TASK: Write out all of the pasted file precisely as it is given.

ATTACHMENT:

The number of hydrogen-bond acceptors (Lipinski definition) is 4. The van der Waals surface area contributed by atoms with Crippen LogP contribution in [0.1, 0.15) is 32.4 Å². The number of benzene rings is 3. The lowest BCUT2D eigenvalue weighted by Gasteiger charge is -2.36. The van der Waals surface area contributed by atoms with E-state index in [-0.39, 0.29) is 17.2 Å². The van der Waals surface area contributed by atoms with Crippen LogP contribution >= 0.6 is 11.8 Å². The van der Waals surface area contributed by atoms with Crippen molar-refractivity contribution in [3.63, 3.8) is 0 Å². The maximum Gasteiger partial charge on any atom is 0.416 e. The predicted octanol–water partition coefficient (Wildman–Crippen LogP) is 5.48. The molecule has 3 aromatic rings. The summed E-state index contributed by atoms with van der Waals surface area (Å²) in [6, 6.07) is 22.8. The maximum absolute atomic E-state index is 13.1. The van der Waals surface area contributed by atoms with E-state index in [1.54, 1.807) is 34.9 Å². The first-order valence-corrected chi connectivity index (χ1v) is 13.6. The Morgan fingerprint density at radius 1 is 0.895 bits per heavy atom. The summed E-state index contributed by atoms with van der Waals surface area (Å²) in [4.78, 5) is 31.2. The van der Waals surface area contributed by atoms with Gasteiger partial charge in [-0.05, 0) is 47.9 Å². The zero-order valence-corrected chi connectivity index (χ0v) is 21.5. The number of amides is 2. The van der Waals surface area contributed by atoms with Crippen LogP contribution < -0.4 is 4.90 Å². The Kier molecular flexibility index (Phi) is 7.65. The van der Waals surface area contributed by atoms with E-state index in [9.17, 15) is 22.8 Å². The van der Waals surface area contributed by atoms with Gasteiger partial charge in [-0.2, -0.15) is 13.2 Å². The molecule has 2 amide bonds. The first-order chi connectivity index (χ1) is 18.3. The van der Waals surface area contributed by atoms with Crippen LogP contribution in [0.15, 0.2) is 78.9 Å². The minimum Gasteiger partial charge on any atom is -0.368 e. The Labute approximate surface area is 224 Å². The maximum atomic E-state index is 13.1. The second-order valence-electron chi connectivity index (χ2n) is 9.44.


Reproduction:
The number of hydrogen-bond acceptors (Lipinski definition) is 4. The van der Waals surface area contributed by atoms with Crippen LogP contribution in [0.1, 0.15) is 32.4 Å². The number of benzene rings is 3. The lowest BCUT2D eigenvalue weighted by Gasteiger charge is -2.36. The van der Waals surface area contributed by atoms with E-state index in [-0.39, 0.29) is 17.2 Å². The van der Waals surface area contributed by atoms with Crippen LogP contribution >= 0.6 is 11.8 Å². The van der Waals surface area contributed by atoms with Crippen molar-refractivity contribution in [3.63, 3.8) is 0 Å². The maximum Gasteiger partial charge on any atom is 0.416 e. The predicted octanol–water partition coefficient (Wildman–Crippen LogP) is 5.48. The molecule has 3 aromatic rings. The summed E-state index contributed by atoms with van der Waals surface area (Å²) in [6, 6.07) is 22.8. The maximum absolute atomic E-state index is 13.1. The van der Waals surface area contributed by atoms with E-state index in [1.54, 1.807) is 34.9 Å². The first-order valence-corrected chi connectivity index (χ1v) is 13.6. The Morgan fingerprint density at radius 1 is 0.895 bits per heavy atom. The summed E-state index contributed by atoms with van der Waals surface area (Å²) in [4.78, 5) is 31.2. The van der Waals surface area contributed by atoms with Gasteiger partial charge in [-0.05, 0) is 47.9 Å². The zero-order valence-corrected chi connectivity index (χ0v) is 21.5. The number of amides is 2. The van der Waals surface area contributed by atoms with Crippen LogP contribution < -0.4 is 4.90 Å². The Kier molecular flexibility index (Phi) is 7.65. The van der Waals surface area contributed by atoms with E-state index in [9.17, 15) is 22.8 Å². The van der Waals surface area contributed by atoms with Gasteiger partial charge in [-0.2, -0.15) is 13.2 Å². The molecule has 2 amide bonds. The first-order chi connectivity index (χ1) is 18.3. The van der Waals surface area contributed by atoms with Crippen LogP contribution in [0.15, 0.2) is 78.9 Å². The minimum Gasteiger partial charge on any atom is -0.368 e. The Labute approximate surface area is 224 Å². The maximum atomic E-state index is 13.1. The second-order valence-electron chi connectivity index (χ2n) is 9.44.